UT Mourns Lithium-Ion Battery Inventor and Nobel Prize Recipient John Goodenough, UT News

Until the announcement of his selection as a Nobel laureate, Dr. Goodenough was relatively unknown beyond scientific and academic circles and the commercial titans who exploited his work. He achieved his laboratory breakthrough in 1980 at the University of Oxford, where he created a battery that has populated the planet with smartphones, laptop, and tablet computers, lifesaving medical devices like cardiac defibrillators, and clean, quiet plug-in vehicles, including many Teslas, that can be driven on long trips, lessen the impact of climate change and might someday replace gasoline-powered cars and trucks.

Like most modern technological advances, the powerful, lightweight, rechargeable lithium-ion battery is a product of incremental insights by scientists, lab technicians, and commercial interests over decades. But for those familiar with the battery’s story, Dr. Goodenough’s contribution is regarded as the crucial link in its development, a linchpin of chemistry, physics, and engineering on a molecular scale.

John B. Goodenough, 100, Dies; Nobel-Winning Creator of the Lithium-Ion Battery, Robert D. McFadden, New York Times

Before I met Professor Steve Wienberg, I had read my cousin Wilbur's copy of "The First Three Minutes." Little did I know that he would autograph it for me or that I would meet him, along with his former student (and my friend, Dr. Mark G. Raizen), at the National Society of Black Physicists in the fall of 2011 in Austin, Texas.

I never met John B. Goodenough, but I did study his theories in a class on battery nanomaterials at my graduate school. "Engineering on a molecular scale" is essentially what I studied in Nanoengineering, as batteries will only store charges longer and get better at the nanomaterials level. This is the way we will make the transition from fossil fuels to cleaner, more income-equitable options.

Ph.D. seemed so far away until the Hooding Ceremony. A few things about the tributes struck and moved me deeply:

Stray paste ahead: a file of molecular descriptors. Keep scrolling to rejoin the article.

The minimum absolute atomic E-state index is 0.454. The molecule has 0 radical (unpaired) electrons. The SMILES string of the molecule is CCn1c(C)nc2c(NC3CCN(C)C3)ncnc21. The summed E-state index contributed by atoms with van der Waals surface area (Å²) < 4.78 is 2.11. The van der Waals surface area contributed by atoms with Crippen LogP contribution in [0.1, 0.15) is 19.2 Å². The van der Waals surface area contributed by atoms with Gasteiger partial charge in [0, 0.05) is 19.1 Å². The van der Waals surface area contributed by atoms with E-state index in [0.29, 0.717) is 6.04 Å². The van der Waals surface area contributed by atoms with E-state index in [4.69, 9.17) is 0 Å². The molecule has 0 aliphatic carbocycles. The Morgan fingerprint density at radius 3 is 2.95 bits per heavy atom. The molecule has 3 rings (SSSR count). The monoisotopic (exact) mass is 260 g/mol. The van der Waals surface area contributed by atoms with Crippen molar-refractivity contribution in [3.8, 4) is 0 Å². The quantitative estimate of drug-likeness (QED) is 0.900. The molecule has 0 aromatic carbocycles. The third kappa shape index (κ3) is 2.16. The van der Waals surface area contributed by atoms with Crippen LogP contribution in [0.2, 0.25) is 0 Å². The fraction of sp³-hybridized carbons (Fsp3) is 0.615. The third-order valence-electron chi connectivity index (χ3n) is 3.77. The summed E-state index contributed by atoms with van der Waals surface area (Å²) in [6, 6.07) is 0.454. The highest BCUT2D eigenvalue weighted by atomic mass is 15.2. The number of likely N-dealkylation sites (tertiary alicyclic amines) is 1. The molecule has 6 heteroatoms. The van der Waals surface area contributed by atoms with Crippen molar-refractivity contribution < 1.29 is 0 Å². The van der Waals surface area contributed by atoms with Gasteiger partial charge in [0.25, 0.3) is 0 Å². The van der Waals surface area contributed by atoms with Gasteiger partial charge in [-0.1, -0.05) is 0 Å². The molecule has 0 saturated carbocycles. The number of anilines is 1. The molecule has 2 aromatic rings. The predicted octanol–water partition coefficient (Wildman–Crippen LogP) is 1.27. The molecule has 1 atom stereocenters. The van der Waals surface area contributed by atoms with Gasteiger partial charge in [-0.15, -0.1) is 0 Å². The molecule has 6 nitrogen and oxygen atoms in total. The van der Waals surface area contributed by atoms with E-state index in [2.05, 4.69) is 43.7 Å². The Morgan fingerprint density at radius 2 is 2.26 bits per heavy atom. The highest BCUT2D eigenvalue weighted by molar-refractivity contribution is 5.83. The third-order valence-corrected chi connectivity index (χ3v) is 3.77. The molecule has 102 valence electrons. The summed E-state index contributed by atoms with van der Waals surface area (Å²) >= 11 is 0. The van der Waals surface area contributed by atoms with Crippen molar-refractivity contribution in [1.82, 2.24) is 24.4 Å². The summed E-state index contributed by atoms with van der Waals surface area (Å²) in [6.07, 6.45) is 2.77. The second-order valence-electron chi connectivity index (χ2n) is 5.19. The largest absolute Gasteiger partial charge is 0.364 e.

He and his wife had no children, but Dr. Goodenough was enthusiastic about teaching, mentoring, and giving back. UT said he often donated any honorarium to the university.

He was from a home that, from the NY Times, was neglectful to him and indifferent.

He suffered from dyslexia and overcame it to achieve a Ph.D. in 1952 and a Nobel Prize at 97 in 2019. Everyone has their struggles, but for the love of science, he overcame them without excuses. A HUGE part of obtaining a degree in a STEM field is pure grit. Some of us quit too early from our dreams or debase our abilities before we even try.

The modern age we take for granted is possible because of humble spirits in laboratories, coding software, at dry erase boards full of equations who pushed a little further than any of their self-doubts. We are fortunate they pressed forward.

Nanos gigantum humeris insidentes - First recorded by John of Salisbury in the twelfth century and attributed to Bernard of Chartres. Also commonly known by the letters of Isaac Newton: "If I have seen further, it is by standing on the shoulders of giants."

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John B. Goodenough in 2017. Two years later, when he was 97 and still active in research at the University of Texas at Austin, he became the oldest Nobel Prize winner in history. Credit...Kayana Szymczak for The New York Times

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Critical, or Magical...

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Topics: Civilization, Climate Change, Existentialism, Science Fiction, Star Trek

Critical thinking is the intellectually disciplined process of actively and skillfully conceptualizing, applying, analyzing, synthesizing, and/or evaluating information gathered from, or generated by, observation, experience, reflection, reasoning, or communication, as a guide to belief and action. In its exemplary form, it is based on universal intellectual values that transcend subject matter divisions: clarity, accuracy, precision, consistency, relevance, sound evidence, good reasons, depth, breadth, and fairness.

Source: The Foundation for Critical Thinking

Magical thinking is the belief that one’s ideas, thoughts, actions, words, or use of symbols can influence the course of events in the material world. Magical thinking presumes a causal link between one’s inner, personal experience and the external physical world. Examples include beliefs that the movement of the Sun, Moon, and wind or the occurrence of rain can be influenced by one’s thoughts or by the manipulation of some type of symbolic representation of these physical phenomena.

Source: Britannica Online

Testifying before Congress, Carl Sagan called out the mainstream media of his day as to why there was (and still is) a daily horoscope, but not even a weekly science column. When the Nobel Prizes come out - I try to post them all: science categories, Economics, Literature, and Peace - you're likely going to see more here than you will on traditional media. It is still now rare, as it was during Carl's crusade for science literacy. I can remember when "A&E" and "TLC" were the acronyms for Arts & Entertainment and The Learning Channel, not the homes of Duck Dynasty, or Honey Boo-Boo. Sagan would be woefully disappointed.